As usual, I've got some catching up to do here on the blog. We'll start things off today with your belated Quote of the Week, then your Clip of the Week will be right behind it. I may throw in an extra post just for kicks, but I'll probably hold off on it until tomorrow—you all know how much I love writing on Fridays.
The leader in the clubhouse for this week's Quote was this post over on the Marginal Revolution blog, which shared some seriously bizarre tidbits about people's intense love for K-Pop (what's K-Pop? This is K-Pop; so is this). Fanaticism knows few bounds, apparently.
But then I came across this post at The Motley Fool, which was frankly so terrifying that I couldn't help but write about it on the blog. So here's your Quote of the Week... go America.
This week's QUOTE OF THE WEEK
"As part of the Dodd-Frank Act, lawmakers directed the [Securities & Exchange Commission] to figure out how much average investors knew about the stocks and mutual funds that they held. Here's what they found: You are an idiot... Statistically, the SEC found that American investors—regardless of age, race, or gender—'lack basic financial literacy,' and that they generally do not understand even 'the most elementary financial concepts such as compound interest and inflation.' The surveys suggest that certain sub-groups, including the elderly... 'have an even greater lack of investment knowledge' of concepts like the difference between stocks and bonds, and are unaware of investment costs and their impact on investment returns.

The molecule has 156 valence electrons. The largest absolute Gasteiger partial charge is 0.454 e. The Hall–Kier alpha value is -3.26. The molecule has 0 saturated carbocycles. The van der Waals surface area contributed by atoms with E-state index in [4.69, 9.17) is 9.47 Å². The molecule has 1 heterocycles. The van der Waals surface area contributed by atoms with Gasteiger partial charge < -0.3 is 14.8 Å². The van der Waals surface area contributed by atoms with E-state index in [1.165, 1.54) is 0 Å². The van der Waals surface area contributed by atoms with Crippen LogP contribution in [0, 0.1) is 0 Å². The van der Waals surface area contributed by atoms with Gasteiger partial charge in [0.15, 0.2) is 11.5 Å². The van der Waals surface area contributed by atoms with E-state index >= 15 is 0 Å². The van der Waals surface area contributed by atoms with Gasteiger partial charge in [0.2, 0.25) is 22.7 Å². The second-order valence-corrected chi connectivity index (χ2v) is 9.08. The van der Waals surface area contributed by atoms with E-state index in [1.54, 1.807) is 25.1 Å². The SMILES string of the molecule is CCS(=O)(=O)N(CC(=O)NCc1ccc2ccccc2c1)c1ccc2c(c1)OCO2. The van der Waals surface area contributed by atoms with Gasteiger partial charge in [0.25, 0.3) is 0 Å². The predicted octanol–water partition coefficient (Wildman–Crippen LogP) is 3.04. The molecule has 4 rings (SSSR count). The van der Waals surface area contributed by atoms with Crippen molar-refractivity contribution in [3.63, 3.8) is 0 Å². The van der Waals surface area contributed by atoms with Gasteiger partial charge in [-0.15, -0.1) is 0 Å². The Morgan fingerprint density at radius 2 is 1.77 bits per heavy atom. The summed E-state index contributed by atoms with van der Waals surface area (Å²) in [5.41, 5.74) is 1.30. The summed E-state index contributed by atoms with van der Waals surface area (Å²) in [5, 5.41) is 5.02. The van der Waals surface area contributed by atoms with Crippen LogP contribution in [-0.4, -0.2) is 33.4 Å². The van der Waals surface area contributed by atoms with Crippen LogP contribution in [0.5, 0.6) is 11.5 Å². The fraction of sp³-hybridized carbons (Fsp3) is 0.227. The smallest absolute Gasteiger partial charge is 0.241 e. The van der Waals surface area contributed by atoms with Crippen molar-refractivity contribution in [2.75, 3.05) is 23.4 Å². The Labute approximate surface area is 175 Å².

- Bill Mann, Motley Fool Funds
What's perhaps most concerning about this post is what Mann later points out—this study didn't consider ALL Americans, it ONLY CONSIDERED THOSE WHO ARE ALREADY DEEMED TO BE ACTIVE INVESTORS. If active investors can't adequately answer a question like "what's a stock", then I admit that I have seriously overestimated the intelligence level of my nation. Unfortunately, it appears that's the case.
Now, granted, my inner tin-foil-hat man does look at this survey data with a fair bit of skepticism, recognizing that the SEC has a vested interest in reporting that investors are gullible fools who need to be saved from themselves (by the SEC, of course). That said, I have a very hard time contradicting the study's results—frankly, it all sounds just about right.
If you watch the Presidential (and Vice Presidential) debates this fall, and you start to notice that the candidates are speaking about the economy and the markets in a way that seems designed to confuse, please know that it's absolutely on purpose—they assume that you don't understand this stuff, so it's in their interest to speak in circles so as to confuse you.
You won't know the difference either way, and you'll therefore be forced to choose the guy who "looked the best" doing it. That is, unless you choose to educate yourself. And if you read this blog, I'd like to think that you're already doing so. Otherwise, I've probably been confusing the hell out of you for a long time now. My bad, guys.